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137

:D I grew up using that thing. When I went studying abroad, I had problems with the toilet you guys called as the normal one (the sitting one). I literally wet my pants several times. Probably I should start a post about "How to sit on the normal toilet". Here are just some extra tips so you don't wet your pants on a squatting toilet. I will suggest you ...


74

Here is a video that explains how people use this thing. Seriously, it's informative and visually presented and makes it much clearer.


51

Ok, I'll take the risk in answering ;) Anyway, I'll take the notes from a Wiki How link, and add in bits from past experiences... Bring your own toilet paper. I used to think this was ridiculous. How could a public bathroom NOT have toilet paper? Then I went to Egypt where the majority of our group had Delhi Belly AND you had to pay for a couple of ...


46

Nobody seemed to have given emphasis on what I consider the most important, the position of your arms when doing it: they must be extended away. No: Yes! I live in China and got used to them squat toilets, they are actually better for the transit, and learning this position is good for many other purposes, like waiting for the subway, watching the sun ...


34

Let's take this one step at a time. First you must own jeans. Here's your problem - you'll want them to be worth a bit. You can buy jeans for anything from $5 to a few hundred dollars if you really want to in western clothing stores. Let's say an expensive pair - US$200, and I assure you I've never spent that much on a pair of jeans. Now let's assume you ...


33

This is funny. When I first read the question, I thought it a humorous prank. But, half way through the page, I was sort of convinced that it may possibly not have been intended to be. I have used squat toilets for nearly all my life. At home, we have both the squat toilets and the sitting ones. I don't mind either, but I find the squat toilets to be more ...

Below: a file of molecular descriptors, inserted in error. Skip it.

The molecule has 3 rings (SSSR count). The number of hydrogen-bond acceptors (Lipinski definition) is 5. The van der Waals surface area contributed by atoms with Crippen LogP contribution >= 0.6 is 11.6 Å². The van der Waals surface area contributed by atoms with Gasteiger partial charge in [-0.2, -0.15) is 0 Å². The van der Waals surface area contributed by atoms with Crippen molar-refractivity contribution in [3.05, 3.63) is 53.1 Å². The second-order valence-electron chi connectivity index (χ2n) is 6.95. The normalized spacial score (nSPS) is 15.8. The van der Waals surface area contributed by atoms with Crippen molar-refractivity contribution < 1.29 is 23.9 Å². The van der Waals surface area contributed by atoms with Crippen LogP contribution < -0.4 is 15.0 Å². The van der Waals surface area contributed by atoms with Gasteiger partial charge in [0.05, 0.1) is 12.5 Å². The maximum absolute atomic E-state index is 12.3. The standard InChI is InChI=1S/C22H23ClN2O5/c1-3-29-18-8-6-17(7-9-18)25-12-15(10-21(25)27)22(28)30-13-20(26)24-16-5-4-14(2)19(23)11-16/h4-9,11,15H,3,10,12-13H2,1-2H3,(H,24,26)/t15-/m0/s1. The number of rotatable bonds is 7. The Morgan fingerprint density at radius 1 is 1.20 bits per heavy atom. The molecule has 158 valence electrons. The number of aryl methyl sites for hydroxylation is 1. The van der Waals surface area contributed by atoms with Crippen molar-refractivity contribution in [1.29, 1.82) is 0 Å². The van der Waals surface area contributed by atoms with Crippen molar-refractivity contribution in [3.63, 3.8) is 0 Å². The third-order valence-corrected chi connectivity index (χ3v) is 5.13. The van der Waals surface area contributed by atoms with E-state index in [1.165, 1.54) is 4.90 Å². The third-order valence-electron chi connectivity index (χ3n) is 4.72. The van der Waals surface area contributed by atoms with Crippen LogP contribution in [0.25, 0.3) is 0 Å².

25

That used to be true, back in the 1980s, in the Soviet Bloc countries, because: blue jeans were the fashion trend then and there they were not available on the market, at all (not "sold out", not "in small quantities", not at all.) thus providing an opportunity for home-made imitations and for scarce (rare even) black-market goods Now, that's a textbook ...


21

It is the Palace of the Parliament in Bucharest, Romania (some more photos). As to whether it's the biggest building in the world, Wikipedia says: According to the World Records Academy, the Palace is the world's largest civilian building, most expensive administrative building, and heaviest building. But see also the list of largest buildings in ...


20

Most of the answers here cover most bases you need to know so I'll try to cover topics not mentioned yet. Do a short flush / send a bit of water down the pan before you begin. It'll help sending everything down later. Washing up after you're done: Sometimes, you find a soap bar left inside a toilet instead of liquid soap. I'd suggest you to use this for ...


13

Probably not. I saw blue jeans for sale in streetside markets in Niš, Serbia for €5. I'm now so far east in Eastern Europe that I'm technically in Asia and there doesn't seem to be any shortage of jeans. Then again my jeans are about the cheapest I could find in a Chinese import store in Greece, which are probably not what people would stop me in the ...


13

I grew up with those as well and only positive that comes out from using those is that you get a good work out and avoid keeping reading material in your bathroom. I am not sure about other parts of Asia but in India they mostly have western toilets in metropolitan cities. I had a tough time adjusting back to the squatter when I went back after 10 years. ...


11

First of all I think 5-6 weeks is a lot of time to see part of Eastern Europe. From Lyon you can reach a lot of places in Europe in one day. So if you have 5 weeks to travel you can easily see a lot of Eastern Europe if you're willing to spend some days traveling from one destination to another. The fastest connection between Lyon and Vienna by train takes ...


10

Good grief no, it's not far at all. London to Istanbul (Turkey) takes 4 hours - if you've come from Australia, it'll feel like nothing ;) Check on kayak for lots of cheap EU flights. And also RyanAir and EasyJet for low cost flights - although always check what airport they use, as they quite often use unusual or out of town airports - their flight to ...


8

Yes, real Levi's still go for considerably more in foreign countries than in the US, in official shops. Like 501s are usually under $50 in the US, and over $100 in Australia. This is partly historic, partly due to currency fluctuations and the dollar being down at the moment, and partly due to VAT/GST. No, you will not easily find someone to buy your one ...


8